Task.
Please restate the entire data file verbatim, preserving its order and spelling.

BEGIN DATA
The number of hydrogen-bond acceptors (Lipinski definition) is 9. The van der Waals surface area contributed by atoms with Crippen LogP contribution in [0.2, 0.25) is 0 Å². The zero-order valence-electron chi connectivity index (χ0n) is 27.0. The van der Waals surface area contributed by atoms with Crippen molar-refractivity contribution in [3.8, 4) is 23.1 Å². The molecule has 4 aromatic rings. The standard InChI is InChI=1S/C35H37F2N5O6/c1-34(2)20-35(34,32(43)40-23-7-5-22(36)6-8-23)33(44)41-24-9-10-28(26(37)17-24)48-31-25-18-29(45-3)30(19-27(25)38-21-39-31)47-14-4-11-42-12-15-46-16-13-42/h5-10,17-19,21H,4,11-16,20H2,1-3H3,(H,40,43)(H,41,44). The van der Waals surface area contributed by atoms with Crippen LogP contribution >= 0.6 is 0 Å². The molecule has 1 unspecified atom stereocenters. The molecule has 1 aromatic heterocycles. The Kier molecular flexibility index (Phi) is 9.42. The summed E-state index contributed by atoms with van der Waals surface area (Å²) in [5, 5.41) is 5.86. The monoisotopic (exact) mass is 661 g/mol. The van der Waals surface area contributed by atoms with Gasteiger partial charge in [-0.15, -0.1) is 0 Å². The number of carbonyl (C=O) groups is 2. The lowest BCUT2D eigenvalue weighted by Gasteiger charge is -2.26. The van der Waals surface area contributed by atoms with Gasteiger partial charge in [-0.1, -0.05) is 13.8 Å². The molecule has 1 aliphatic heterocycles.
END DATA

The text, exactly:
The number of hydrogen-bond acceptors (Lipinski definition) is 9. The van der Waals surface area contributed by atoms with Crippen LogP contribution in [0.2, 0.25) is 0 Å². The zero-order valence-electron chi connectivity index (χ0n) is 27.0. The van der Waals surface area contributed by atoms with Crippen molar-refractivity contribution in [3.8, 4) is 23.1 Å². The molecule has 4 aromatic rings. The standard InChI is InChI=1S/C35H37F2N5O6/c1-34(2)20-35(34,32(43)40-23-7-5-22(36)6-8-23)33(44)41-24-9-10-28(26(37)17-24)48-31-25-18-29(45-3)30(19-27(25)38-21-39-31)47-14-4-11-42-12-15-46-16-13-42/h5-10,17-19,21H,4,11-16,20H2,1-3H3,(H,40,43)(H,41,44). The van der Waals surface area contributed by atoms with Crippen LogP contribution >= 0.6 is 0 Å². The molecule has 1 unspecified atom stereocenters. The molecule has 1 aromatic heterocycles. The Kier molecular flexibility index (Phi) is 9.42. The summed E-state index contributed by atoms with van der Waals surface area (Å²) in [5, 5.41) is 5.86. The monoisotopic (exact) mass is 661 g/mol. The van der Waals surface area contributed by atoms with Gasteiger partial charge in [-0.15, -0.1) is 0 Å². The number of carbonyl (C=O) groups is 2. The lowest BCUT2D eigenvalue weighted by Gasteiger charge is -2.26. The van der Waals surface area contributed by atoms with Gasteiger partial charge in [-0.1, -0.05) is 13.8 Å². The molecule has 1 aliphatic heterocycles.